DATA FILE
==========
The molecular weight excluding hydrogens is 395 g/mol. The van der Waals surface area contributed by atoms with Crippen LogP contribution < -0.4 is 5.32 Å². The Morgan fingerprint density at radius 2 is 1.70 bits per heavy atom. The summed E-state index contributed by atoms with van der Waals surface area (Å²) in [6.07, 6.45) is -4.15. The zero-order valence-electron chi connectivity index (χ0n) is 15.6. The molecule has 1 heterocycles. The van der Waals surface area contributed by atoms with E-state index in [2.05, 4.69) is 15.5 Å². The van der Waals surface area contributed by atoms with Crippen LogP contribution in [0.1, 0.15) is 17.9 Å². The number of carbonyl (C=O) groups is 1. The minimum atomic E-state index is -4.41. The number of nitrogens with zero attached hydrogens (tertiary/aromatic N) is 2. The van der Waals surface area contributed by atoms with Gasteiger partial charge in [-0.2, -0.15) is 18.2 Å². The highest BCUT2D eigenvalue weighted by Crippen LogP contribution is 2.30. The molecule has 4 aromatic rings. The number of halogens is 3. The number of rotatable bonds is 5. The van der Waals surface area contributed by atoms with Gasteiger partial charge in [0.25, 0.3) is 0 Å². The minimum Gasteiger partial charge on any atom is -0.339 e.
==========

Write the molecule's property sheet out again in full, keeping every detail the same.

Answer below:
The molecular weight excluding hydrogens is 395 g/mol. The van der Waals surface area contributed by atoms with Crippen LogP contribution < -0.4 is 5.32 Å². The Morgan fingerprint density at radius 2 is 1.70 bits per heavy atom. The summed E-state index contributed by atoms with van der Waals surface area (Å²) in [6.07, 6.45) is -4.15. The zero-order valence-electron chi connectivity index (χ0n) is 15.6. The molecule has 1 heterocycles. The van der Waals surface area contributed by atoms with E-state index in [2.05, 4.69) is 15.5 Å². The van der Waals surface area contributed by atoms with Crippen LogP contribution in [0.1, 0.15) is 17.9 Å². The number of carbonyl (C=O) groups is 1. The minimum atomic E-state index is -4.41. The number of nitrogens with zero attached hydrogens (tertiary/aromatic N) is 2. The van der Waals surface area contributed by atoms with Gasteiger partial charge in [-0.2, -0.15) is 18.2 Å². The highest BCUT2D eigenvalue weighted by Crippen LogP contribution is 2.30. The molecule has 4 aromatic rings. The number of halogens is 3. The number of rotatable bonds is 5. The van der Waals surface area contributed by atoms with Gasteiger partial charge in [0.25, 0.3) is 0 Å². The minimum Gasteiger partial charge on any atom is -0.339 e.